Hot nanotubes blast chemo-resistant cancer cells into oblivion

These cancer stem cells are difficult to kill because they don't divide rapidly--a common behavior that most cancer treatments target.

When it comes to cancer cells, a particularly confounding breed called cancer stem cells have proven difficult to kill. Because they divide so slowly, chemo drugs do them little harm, and they appear resistant to heat therapies that are generally good at killing most cells. Some cancer drugs even appear to promote the growth of cancer stem cells.

Suzy V. Torti Wake Forest Baptist Medical Center

Now, three years after they found that the heat from 30-second laser blasts can kill kidney cancer stem cells, researchers at Wake Forest Baptist Medical Center say the same treatment works to kill breast cancer stem cells as well.

Torti's team tested this photothermal therapy on mice, injecting tumors containing breast cancer stem cells with nanotubes that in and of themselves have no anti-tumor properties. When exposed to 30 seconds of laser light from outside the body, however, those nanotubes vibrated and produced sufficient heat to stop the growth of the entire tumor bulk, including the cancer stem cells.

"[Cancer stem cells] are tough," says lead investigator and biochemistry professor Suzy V. Torti. "The advantage of the nanotube approach is that in addition to eliminating the tumor bulk, it would get rid of the stem cells, so presumably these tumors would be less likely to recur than tumors that were treated with something else, like drugs or radiation."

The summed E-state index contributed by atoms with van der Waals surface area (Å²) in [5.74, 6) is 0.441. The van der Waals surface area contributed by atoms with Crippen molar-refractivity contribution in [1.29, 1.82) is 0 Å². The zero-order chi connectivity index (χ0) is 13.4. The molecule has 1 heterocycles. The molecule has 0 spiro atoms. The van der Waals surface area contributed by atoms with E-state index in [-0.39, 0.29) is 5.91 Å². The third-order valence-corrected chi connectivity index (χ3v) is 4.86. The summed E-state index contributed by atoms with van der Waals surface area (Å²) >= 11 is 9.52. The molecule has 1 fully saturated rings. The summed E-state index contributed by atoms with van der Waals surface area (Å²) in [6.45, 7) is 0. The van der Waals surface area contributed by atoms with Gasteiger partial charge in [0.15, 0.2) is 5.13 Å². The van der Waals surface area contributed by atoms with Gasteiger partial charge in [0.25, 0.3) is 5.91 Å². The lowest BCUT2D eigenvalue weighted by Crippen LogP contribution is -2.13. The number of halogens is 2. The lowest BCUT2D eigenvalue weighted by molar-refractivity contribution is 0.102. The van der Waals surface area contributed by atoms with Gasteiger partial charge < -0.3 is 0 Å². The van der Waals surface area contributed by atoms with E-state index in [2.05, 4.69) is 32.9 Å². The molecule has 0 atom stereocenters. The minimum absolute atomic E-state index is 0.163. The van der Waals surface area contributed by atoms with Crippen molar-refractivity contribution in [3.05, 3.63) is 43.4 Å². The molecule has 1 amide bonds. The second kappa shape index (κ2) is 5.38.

Torti says that while this study only validates this new type of therapy on breast cancer specifically, it may work on other types of cancer stem cells as well. Many questions about how the heat kills the cells remain, however, and she says it will probably take a good five to 10 years of further study before they can investigate the therapy in human clinical trials.

For now, Torti says that the early success of this approach, detailed in the April 2012 issue of the journal Biomaterials, "gives us a direction to go for a cure." Maybe some day it could serve as a non-invasive alternative to surgically removing certain types of malignant tumors.

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About the author

Elizabeth Armstrong Moore is based in Portland, Oregon, and has written for Wired, The Christian Science Monitor, and public radio. Her semi-obscure hobbies include climbing, billiards, board games that take up a lot of space, and piano.

 

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